Abstract: Pennsylvania-born Robert Raymer moved to Malaysia >25 years ago (1985) and since then has written several stories by using Malaysia, especially Penang as the major setting. The proximity through matrimony that is claimed by the author in the introduction of the anthology on the surface ideally provides him a closer perspective of the society as the access through marriage entails openness to the details and nuances of the culture and people of the land. However, using narratology as an approach, this study problematises Raymers claim and argues that instead of revealing the Malaysian society as an insider, the narrator and narration ironically expose the authors point of view as an outsider. Indeed, the narratological space constructed in this anthology is self-conscious, illusory and ironic. Instead of creating spatial proximity, the narratological space functions as a conduit for imposing the authors masculine American gaze on the vision of what he thinks constitutes Malaysia or Malaysians, especially as epitomized by the female characters. It is within the American expatriate position and his mythos that the journey West symbolizes the promised frontier of hopes and dreams. Raymers journey East, however is filled with nightmares and xenophobia thus, undermining the validity of his claim of a connected through marriage insider.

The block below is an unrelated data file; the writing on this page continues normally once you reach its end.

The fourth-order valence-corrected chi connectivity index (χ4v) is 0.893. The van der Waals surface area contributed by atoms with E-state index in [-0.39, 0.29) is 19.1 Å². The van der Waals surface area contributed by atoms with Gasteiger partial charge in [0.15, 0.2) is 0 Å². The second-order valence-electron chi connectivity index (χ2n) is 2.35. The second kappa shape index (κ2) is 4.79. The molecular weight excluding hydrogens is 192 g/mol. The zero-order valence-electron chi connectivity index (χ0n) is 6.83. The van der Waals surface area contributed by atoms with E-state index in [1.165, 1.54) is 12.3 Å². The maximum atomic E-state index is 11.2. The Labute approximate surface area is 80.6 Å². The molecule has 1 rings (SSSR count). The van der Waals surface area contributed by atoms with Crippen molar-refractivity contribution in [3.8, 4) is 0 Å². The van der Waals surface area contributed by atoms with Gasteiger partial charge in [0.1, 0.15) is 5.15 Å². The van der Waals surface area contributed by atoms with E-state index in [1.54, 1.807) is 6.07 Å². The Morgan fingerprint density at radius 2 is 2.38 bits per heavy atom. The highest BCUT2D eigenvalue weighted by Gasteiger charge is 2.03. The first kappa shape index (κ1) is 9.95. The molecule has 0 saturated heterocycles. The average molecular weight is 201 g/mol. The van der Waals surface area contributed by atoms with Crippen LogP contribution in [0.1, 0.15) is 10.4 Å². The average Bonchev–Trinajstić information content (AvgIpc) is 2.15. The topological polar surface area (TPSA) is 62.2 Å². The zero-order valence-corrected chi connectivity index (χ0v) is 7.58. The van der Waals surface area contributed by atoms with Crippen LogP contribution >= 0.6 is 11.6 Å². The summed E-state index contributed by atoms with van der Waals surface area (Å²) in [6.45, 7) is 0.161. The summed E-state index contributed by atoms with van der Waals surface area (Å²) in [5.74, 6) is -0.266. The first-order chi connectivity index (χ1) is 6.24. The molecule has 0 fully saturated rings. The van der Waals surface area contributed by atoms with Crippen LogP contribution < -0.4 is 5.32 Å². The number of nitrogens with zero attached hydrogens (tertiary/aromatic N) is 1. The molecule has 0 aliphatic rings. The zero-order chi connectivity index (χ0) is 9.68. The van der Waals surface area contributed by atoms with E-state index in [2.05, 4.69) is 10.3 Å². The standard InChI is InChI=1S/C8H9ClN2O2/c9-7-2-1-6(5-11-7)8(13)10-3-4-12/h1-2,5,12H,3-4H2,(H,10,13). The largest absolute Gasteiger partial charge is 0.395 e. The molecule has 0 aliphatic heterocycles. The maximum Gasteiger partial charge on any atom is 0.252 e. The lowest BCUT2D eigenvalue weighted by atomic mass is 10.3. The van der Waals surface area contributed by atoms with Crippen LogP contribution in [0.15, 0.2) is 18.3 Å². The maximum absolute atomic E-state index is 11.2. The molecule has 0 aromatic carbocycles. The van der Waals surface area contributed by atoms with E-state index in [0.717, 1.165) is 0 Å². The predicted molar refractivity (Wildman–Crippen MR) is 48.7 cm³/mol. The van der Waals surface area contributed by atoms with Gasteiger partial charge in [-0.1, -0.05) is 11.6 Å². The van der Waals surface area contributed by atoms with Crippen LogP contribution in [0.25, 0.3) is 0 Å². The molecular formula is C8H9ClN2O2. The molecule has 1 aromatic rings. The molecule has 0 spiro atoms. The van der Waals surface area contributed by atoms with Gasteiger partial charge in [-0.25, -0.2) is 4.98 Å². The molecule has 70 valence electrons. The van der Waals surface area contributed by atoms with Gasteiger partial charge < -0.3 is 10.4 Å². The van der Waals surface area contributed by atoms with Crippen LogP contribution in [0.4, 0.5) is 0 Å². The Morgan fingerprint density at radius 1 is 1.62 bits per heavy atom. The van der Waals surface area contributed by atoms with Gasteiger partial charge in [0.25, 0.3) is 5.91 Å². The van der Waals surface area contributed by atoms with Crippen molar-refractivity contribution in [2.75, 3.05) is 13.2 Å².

Jamaluddin Aziz and M.M. Raihanah, 2011. The Outsider Within: The Expatriate Writer in Malaysia. The Social Sciences, 6: 81-86.